Pointing you towards real world events is not giving a reason or giving evidence? That's the entire reason I keep pointing to other alternative currencies. To provide a real world example that what you say cannot be true. Real world examples work even better as proof than mere theories or reasoning.
If that is your opinion, we can stop discussing, because we won't find a common ground from where to start. Analyzing real world examples and making a theory out of it, is exactly what the Keynesians do.
However, this never works in economics. There are too much variables that are impossible to know. You always have to start from the individual and his personal subjective valuation.
And I'll try to explain this before I get accused again of making claims without trying to back it up: Suppose you have a coin worth 10 us dollars and that confidence in this coin is relatively high. After one month the relative value rises to 50 dollars. Now assume that it doesn't reach this price level in a straight line, but that the line goes in a zig zag JAGGED manner (=high volatility). You have two strategies that you can employ. You can buy the coin at 10 us dollars and you only sell it when it reaches 50 dollars. Your profit will be 40 dollars with this method. OR you buy the coin at 10 dollars, sell it when it reaches the highest peak of a jagged edge and then rebuy the coin at the lowest peak of a jagged edge, rinse and repeat till it reaches 50 dollars. If you employ this second method, you make MORE profit than 40 dollars.
Look, this is exactly what I was talking about all the time. The people you mention are buying Bitcoins because they want to make a profit and not because they want to store their value.
If there are only a few people who buy Bitcoins because they want to store value, then the whole thing is one big bubble and not a real currency. If this is the case, the price will go up until there are no more buyers and then it will go down through the floor.
Because having a different exchange value essentially makes it a different currency. It's like how adding euros to your dollar supply won't devalue the dollar. Because they are different currencies. To add to the BC supply, an alternate cryptocurrency must be seen as being COMPLETELY EQUAVALENT to BC, which includes the exchange value. If it has one slight difference, you won't be able to prevent people from treating it as a different object. If it's a different object, it won't be able to be regarded as being part of the BC supply. This is fairly obvious.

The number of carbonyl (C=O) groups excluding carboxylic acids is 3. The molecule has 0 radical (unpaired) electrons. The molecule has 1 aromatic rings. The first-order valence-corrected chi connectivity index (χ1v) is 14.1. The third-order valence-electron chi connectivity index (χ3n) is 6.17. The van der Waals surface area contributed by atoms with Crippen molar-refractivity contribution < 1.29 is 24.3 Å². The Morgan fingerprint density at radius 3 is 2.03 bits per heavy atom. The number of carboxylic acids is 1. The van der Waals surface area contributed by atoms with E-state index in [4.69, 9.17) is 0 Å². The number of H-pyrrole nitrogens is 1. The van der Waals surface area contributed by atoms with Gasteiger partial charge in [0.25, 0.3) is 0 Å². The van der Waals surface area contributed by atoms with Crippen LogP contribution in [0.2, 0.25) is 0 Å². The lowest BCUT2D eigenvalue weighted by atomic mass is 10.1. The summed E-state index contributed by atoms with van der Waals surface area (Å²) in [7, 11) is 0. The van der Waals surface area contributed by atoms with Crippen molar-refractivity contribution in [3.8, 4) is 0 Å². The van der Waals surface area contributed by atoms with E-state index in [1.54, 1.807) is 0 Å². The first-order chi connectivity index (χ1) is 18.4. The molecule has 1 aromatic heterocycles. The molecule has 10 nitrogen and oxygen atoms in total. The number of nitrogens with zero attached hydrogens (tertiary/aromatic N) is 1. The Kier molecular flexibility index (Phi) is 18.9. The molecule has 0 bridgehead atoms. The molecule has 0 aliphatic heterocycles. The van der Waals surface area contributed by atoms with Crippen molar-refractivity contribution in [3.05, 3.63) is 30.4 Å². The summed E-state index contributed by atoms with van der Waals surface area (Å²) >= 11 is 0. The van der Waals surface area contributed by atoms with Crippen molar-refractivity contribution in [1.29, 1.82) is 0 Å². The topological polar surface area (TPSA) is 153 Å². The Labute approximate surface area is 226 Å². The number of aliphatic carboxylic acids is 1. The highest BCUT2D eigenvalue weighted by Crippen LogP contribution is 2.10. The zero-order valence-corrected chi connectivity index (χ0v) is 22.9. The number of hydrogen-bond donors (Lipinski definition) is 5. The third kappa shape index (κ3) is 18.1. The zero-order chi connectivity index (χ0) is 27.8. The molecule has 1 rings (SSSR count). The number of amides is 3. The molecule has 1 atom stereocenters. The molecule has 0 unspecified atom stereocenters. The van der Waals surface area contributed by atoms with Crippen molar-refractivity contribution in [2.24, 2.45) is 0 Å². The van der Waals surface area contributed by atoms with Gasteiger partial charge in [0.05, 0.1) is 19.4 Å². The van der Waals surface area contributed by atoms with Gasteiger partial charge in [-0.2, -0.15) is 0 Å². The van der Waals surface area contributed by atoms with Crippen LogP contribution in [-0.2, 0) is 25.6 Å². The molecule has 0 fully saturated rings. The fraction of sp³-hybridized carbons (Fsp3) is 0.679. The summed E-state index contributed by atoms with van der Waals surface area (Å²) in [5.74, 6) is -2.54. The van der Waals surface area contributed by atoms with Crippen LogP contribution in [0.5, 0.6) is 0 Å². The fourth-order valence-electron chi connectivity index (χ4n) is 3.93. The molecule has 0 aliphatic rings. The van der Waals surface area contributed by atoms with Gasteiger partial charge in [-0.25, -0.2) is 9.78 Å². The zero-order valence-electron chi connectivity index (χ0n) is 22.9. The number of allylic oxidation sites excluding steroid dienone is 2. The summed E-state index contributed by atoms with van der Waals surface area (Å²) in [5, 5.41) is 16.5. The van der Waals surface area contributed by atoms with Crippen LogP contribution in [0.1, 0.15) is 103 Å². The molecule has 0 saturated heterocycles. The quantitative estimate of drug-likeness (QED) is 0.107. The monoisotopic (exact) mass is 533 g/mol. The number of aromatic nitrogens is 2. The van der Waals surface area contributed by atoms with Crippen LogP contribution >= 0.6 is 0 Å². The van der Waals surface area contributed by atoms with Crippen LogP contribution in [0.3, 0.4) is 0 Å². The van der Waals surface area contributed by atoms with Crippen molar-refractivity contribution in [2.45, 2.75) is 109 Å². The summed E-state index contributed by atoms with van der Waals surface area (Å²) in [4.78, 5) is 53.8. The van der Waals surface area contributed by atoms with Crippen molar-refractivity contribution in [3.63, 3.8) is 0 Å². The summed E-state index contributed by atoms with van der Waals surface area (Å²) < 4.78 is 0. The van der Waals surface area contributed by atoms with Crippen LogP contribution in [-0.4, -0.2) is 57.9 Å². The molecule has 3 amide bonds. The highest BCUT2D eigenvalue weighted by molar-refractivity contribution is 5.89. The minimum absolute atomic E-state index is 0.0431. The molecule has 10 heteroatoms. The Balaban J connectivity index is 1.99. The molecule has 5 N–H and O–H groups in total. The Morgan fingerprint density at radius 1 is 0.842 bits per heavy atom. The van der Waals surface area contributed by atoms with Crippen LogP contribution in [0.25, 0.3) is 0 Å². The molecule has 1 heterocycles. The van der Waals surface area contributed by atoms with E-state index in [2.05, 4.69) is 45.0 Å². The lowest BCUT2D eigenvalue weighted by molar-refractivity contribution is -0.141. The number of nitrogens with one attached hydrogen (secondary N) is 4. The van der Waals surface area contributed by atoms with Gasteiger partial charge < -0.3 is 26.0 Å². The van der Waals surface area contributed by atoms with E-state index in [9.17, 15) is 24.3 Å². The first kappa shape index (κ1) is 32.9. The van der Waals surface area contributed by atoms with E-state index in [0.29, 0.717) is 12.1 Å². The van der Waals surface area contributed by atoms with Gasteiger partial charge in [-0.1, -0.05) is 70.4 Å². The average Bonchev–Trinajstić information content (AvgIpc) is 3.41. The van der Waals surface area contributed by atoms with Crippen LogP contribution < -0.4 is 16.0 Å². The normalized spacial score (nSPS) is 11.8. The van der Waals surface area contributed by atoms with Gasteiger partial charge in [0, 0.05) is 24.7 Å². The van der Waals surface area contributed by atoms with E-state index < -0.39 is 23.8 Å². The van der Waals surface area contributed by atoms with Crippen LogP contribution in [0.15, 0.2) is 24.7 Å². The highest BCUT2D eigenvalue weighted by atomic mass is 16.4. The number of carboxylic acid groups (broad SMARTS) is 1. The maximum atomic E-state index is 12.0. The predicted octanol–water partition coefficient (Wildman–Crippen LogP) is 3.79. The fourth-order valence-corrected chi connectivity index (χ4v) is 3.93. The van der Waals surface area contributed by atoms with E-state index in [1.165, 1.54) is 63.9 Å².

Again upside down logic...
It's not the price that makes a currency a different one, the price is different because it is another currency. The individuals value the currency differently and this is what makes the price.
What you say about the Dollar and Euro is wrong. If I buy Euros instead of Dollars, the price of Euros will rise slightly while the price of Dollars falls a bit. I could go 50% each for example.
Making the assumption that people will always have the same trust into the Dollar and the Euro (which is true for Bitcoin and Litecoin, because again, where is the difference?), you could drive the value of the Dollar down by printing Euros. Of course, in reality this won't work, but only because the trust wouldn't be the same.
And don't say again that the difference is the price. The price is irrelevant if you want to store your value. Or don't you buy silver because it is cheaper than gold?
The only thing you care is whether the currency keeps the value.
Simply talk with people you trust that actually studied finance and economics. Go to a teacher or a professor.
To the Keynesian fool around the corner?
Do you even know Austrian Economics? I studied Mises and Hayek and I can assure you, they would tell you the same.
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